Honorary awards

Jeffrey Smart

The degree of Doctor of the University was conferred upon Australian artist Jeffrey Smart by Chancellor Dame Leonie Kramer at a ceremony held on 2 September 1999.

Jeffrey Smart receiving his honorary degree from Chancellor Dame Leonie Kramer.

Jeffrey Smart receiving his honorary degree from Chancellor Dame Leonie Kramer, photo G77_4, University of Sydney Archives.

Jeffrey Smart and David Malouf

Jeffrey Smart and David Malouf at the ceremony, photo, Karen Mork, 'The University of Sydney News', 9 September 1999, University of Sydney Archives.



I have the honour to present to you Jeffrey Smart for admission to the degree of Doctor of the University.

Jeffrey Smart is one of the leading artists of his time. In 1976, the University acquired nineteen of his paintings through a bequest from the estate of A R Renshaw.

Jeffrey Smart was born in Adelaide in 1921, and studied at the South Australian School of Arts and Crafts, in Paris with Fernand Leger at the Academie Monmartre, and at La Grande Chaumiere. During his early career, he was art critic for the Daily Telegraph, broadcaster for "Current Art Review" on the ABC, and Phidias, on the children's programme, "The Argonauts". He also taught drawing at the National Art School.

Fellow artist, Judy Cassab, recalls Jeffrey Smart in the 1950s as an artist who knew exactly what he wanted. On a trip to La Perouse, he admired the gasworks, while she admired the sea. When asked by him to criticise his work, she said, '''Your contours are so sharp. Can't you make them a bit blurred?' And he replied, 'I don't want them blurred.' He knew where he was going." He was creating the interplay between clearly delineated shapes, structures, space and the human figure.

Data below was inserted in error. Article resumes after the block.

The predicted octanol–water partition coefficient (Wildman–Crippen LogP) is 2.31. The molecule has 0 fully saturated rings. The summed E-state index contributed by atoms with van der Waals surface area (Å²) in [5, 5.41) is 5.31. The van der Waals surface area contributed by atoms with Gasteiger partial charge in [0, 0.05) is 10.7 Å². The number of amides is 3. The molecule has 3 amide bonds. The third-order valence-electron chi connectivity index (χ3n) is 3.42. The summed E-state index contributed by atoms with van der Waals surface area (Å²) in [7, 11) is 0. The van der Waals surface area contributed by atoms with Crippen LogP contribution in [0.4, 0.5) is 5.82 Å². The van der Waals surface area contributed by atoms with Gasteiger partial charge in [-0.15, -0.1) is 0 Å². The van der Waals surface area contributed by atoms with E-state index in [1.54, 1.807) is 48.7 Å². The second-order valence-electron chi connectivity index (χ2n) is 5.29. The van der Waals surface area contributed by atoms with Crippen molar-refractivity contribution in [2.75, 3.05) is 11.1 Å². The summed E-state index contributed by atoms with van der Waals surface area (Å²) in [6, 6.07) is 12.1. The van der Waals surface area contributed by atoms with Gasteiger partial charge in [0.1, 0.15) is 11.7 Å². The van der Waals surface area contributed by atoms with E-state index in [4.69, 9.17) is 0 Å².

The Cahill Expressway is a defining painting in his work, introducing Australians, and later the international art community, to the distinctive landscapes for which he has become famous. It also introduced the isolated figure that appears in various guises in his paintings. Smart, himself, likens this figure to T S Eliot's Prufrock:

Shall I say, I have gone at dusk through narrow streets
And watched the smoke that rises from the pipes
Of lonely men in shirt-sleeves, leaning out of windows?

Smart's lonely men, however are not found in London fog and sooty streets, but in the clear brilliance of Australian light.

On a personal level, Jeffrey Smart is valued by his friends for his warmth, wit, kindness, love of beauty, and intolerance of injustice. He is described by one long-standing friend, who first met him in the 40s, as, "Never shy but always gregarious and always beaming. He shone, and he made a point of shining, at a dinner table with his mischievous gossip and somewhat invented accounts of remarkable things that had happened to him and of comic encounters. He seemed always sunny and happy." He was full of energy and enthusiasm for any project that took his fancy, and she remembers "his glittering, darting eyes, recording". She never heard him discuss his work or what he aimed to express in it: "He had his private world there, and no-one was invited in".

Jeffrey Smart now lives in a farmhouse in Tuscany but continues to retain his Australian citizenship and to visit Australia annually. His work has been exhibited around the world and is held in many major galleries. A retrospective of his paintings is currently being shown at the Art Gallery of New South Wales and will go on tour to the other capitals.

The University is indeed fortunate to have so many of his major paintings in its collection and greatly values its close relationship with this outstanding artist.

Chancellor, I have great pleasure in presenting to you Jeffrey Smart for admission to the degree of Doctor of the University, and I invite you to confer the degree upon him.